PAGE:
Tips to Improve Safety on Winter Construction Projects

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The winter months present unique challenges for many construction projects. As the temperature drops and the wind picks up, working outside can be even more difficult. However, with proper planning, your crews can avoid the winter blues and be productive and safe by following these tips.

Reduce exposure to the elements: During the cold winter months, the brutal wind, snow and low temperatures make for challenging conditions for crew members working outside. If possible, consider scheduling outside work in shorter durations, breaking up larger projects into smaller tasks, or alternating between inside and outside work. Job rotations may also be a solution.

Warm break area:When crew members are exposed to the cold and winter wind, they will need a place to take periodic breaks from the elements to warm up. This can be achieved by using a heated trailer or a tent with portable heaters.

Indoor heaters: Ensure that you have had heaters inspected prior to use and that they are working properly. Always ensure repairs are made promptly if necessary. Place the heater on a sturdy, fire-resistant surface and make sure hoses are protected from damage and excessive heat. The area where the heater is being used must be properly ventilated to allow excess fumes to escape. Keep combustible materials 10-15 feet away from heaters. Propane and other flammable gas cylinders must be stored upright and chained. For Construction Pros offers 17 Tips for Using Propane Heaters on a Jobsite.

Watch the weather:Keep a close eye on the weather forecast and communicate any important weather-related news that may impact work activities. Know when temperatures and conditions could make outside work more dangerous. From a quality control perspective, make sure you understand how low temperatures could impact building materials and processes.

Use proper gear: Employers should require all workers to wear clothing that will keep them warm and dry to prevent hypothermia and frostbite. Also, be certain that clothing does not become a hazard and become entangled with moving equipment or rotating parts.

  • Thermal insulated coveralls are designed to largely eliminate core body heat loss.
  • Helmet liners under a hard hat are very effective at preserving neck and head heat. Fleece lined fabric is very comfortable and a good insulator. Keep spares on hand and wash the liners regularly.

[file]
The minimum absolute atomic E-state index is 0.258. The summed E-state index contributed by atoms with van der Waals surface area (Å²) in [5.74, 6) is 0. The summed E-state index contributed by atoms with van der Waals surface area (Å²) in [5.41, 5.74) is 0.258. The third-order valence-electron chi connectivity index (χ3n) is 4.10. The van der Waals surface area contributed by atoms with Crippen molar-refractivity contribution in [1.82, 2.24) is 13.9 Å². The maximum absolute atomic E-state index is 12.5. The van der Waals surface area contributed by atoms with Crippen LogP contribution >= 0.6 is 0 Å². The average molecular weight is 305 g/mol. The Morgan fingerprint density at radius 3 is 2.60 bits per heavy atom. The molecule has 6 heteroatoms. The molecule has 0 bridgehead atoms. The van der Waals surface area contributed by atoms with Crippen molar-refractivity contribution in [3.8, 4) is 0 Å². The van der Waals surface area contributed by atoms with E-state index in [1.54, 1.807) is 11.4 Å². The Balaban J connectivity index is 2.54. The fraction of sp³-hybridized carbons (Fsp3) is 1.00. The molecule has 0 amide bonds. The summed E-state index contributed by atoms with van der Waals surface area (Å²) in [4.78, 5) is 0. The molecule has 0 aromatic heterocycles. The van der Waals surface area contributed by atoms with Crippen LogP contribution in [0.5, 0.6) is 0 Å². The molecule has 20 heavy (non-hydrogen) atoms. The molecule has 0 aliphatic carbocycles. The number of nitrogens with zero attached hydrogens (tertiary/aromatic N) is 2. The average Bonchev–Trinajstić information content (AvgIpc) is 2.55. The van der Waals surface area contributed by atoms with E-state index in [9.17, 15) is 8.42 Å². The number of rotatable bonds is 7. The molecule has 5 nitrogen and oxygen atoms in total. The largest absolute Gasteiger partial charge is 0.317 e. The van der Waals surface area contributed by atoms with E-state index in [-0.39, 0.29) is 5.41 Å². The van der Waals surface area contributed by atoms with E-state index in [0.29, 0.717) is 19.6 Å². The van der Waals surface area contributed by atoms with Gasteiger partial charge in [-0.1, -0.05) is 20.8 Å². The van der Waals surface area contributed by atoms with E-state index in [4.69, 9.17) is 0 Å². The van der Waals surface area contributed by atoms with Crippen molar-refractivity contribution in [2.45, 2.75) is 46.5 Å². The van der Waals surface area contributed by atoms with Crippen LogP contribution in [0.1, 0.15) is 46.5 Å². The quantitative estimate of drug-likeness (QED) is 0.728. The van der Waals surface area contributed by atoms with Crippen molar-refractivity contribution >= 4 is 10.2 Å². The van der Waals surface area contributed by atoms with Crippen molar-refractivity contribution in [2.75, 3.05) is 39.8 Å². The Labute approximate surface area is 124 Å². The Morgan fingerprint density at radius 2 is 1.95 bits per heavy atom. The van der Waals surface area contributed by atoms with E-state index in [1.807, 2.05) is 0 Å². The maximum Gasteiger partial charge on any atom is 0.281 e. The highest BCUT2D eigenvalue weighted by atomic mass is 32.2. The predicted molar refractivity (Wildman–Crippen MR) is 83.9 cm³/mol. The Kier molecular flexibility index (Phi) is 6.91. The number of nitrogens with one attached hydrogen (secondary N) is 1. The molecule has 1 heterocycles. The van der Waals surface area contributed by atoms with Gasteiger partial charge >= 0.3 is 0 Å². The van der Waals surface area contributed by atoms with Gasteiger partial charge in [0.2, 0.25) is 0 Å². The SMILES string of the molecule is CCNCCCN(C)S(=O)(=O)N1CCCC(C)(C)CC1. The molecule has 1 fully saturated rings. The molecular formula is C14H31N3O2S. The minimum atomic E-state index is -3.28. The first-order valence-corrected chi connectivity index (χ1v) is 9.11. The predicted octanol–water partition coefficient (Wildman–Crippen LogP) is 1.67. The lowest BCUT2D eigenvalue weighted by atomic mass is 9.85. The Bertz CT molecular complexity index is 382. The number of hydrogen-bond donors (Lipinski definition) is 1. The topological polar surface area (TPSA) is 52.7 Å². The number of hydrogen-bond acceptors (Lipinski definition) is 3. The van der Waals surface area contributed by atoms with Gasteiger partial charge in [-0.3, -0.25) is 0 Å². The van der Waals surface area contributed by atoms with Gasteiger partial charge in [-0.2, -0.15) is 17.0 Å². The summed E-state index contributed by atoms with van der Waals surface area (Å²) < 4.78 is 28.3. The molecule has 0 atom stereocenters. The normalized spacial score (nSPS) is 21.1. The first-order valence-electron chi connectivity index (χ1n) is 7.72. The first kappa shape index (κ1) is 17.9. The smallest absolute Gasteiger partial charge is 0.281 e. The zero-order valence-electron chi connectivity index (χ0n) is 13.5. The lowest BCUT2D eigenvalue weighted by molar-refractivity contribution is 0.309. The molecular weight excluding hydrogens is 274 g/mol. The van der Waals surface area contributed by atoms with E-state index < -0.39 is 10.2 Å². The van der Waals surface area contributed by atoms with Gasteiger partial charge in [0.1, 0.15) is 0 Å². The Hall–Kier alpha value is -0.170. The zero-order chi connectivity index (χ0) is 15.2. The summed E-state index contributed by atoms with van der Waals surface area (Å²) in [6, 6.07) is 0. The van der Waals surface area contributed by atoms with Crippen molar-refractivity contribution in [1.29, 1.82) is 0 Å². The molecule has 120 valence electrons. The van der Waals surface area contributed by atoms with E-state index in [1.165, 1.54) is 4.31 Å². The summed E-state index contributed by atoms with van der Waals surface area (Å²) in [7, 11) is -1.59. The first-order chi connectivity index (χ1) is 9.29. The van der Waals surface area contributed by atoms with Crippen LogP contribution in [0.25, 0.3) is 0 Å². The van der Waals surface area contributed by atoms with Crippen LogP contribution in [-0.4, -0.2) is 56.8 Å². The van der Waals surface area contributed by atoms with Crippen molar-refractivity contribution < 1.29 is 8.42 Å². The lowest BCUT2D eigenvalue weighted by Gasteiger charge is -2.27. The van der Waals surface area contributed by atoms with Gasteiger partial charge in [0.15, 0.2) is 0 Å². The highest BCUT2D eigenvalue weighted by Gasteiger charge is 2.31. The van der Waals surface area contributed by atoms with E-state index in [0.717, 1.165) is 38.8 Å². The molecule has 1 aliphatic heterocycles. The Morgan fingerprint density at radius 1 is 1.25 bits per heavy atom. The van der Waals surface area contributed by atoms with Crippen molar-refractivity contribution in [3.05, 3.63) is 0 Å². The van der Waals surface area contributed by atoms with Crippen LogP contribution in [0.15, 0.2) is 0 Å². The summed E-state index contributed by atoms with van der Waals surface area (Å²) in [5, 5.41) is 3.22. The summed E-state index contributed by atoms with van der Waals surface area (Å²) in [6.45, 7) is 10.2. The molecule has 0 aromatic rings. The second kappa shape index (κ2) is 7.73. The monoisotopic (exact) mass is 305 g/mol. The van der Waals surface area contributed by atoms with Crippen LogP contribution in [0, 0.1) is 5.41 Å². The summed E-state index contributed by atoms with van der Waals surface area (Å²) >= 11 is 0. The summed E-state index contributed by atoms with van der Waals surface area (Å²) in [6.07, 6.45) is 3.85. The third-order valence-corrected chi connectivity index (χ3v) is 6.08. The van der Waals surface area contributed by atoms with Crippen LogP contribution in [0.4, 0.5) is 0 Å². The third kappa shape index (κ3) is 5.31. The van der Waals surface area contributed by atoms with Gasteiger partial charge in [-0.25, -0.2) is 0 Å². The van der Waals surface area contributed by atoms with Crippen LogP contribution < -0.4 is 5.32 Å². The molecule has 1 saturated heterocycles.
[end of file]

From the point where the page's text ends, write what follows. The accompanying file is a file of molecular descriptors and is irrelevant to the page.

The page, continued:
• Glove selection is also very important. Fabric and texture need to be suited to the job, but try to find gloves that allow the worker to use a warm liner or look for thermal gloves. Consider all work applications to ensure gloves do not get caught in rotating parts or machinery.
  • Wrap-around eye protection can also help preserve body heat. There is a lot of blood flow in and around the eyes, and wearing glasses can minimize heat loss and prevent irritation.
  • Scarves are very effective at protecting the neck and chest from heat loss, and they allow easy adjustment or removal for cooling as needed. (Remember to be mindful of any loose clothing that may get entangled with equipment or moving parts which could result in serious injury).
  • Double-layer thermal socks and insulated boots are a good idea if you’re going to be standing or walking on cold surfaces. When possible use composite toe boots which provide equal protection without the added cold of steel toe boots.

Skin Care: Use skin cream, moisturizer, barrier creams, etc. on any exposed skin. This may ward off hypothermia and avoid frostbite on any exposed skin.

Review work sites every day: As part of a safety huddle, be sure crew members check the work area for possible hazards such as ice on floors. It is best to chip up and remove ice from these areas or provide treatment with sand or kitty litter to improve traction. Also, look for and remove any icicles that may become falling object hazards.

Prepare vehicles for the winter: Before heading into the cold season, all work vehicles should be inspected to determine if they are fully prepared for the winter months. Items such as tire pressure, radiator fluid, window washer fluid, and the battery should be checked as well as other general safety items.

  • Employers could also add winter emergency kits to work vehicles.
  • Off-road equipment should also be inspected. Skid steers, loaders and all-terrain forklifts are utilized in the snow and cold conditions all winter long.
  • It is critical to keep this type of equipment clear of ice and mud that can often build up causing components to seize up and not turn properly.
  • Equipment should also have proper engine oil, coolant/antifreeze, hydraulic oil and fuel to match up with the colder temperatures.
  • With applicable equipment, ensure the heating and defrosting systems are functional and inspect the cab door and window seals to ensure that heat won’t escape.

Train workers on the signs of frostbite and hypothermia: Supervisors and workers need to know the symptoms of hypothermia and frostbite so that if anyone shows these signs, they can receive immediate medical attention. For information on the signs and symptoms as well as what to do for treatment, please refer to these CDC website links below:

Proper fuel for the crew: When working in the cold, avoid drinks with caffeine. Consume water or warm decaffeinated beverages and eat hot, high-calorie foods to encourage the body to burn the food and keep warm. Foods such as soup, chili, bread, bagels, pasta with tomato sauce, baked potatoes, cereals, peanut butter, lean meat, and low-fat cheese are good choices.

To discuss these recommendations, feel free to contact me directly at poconnor@rcmd.com or at 410.769.6498. For additional tips for other winter weather hazards, check out OSHA’s winter weather precautions website.

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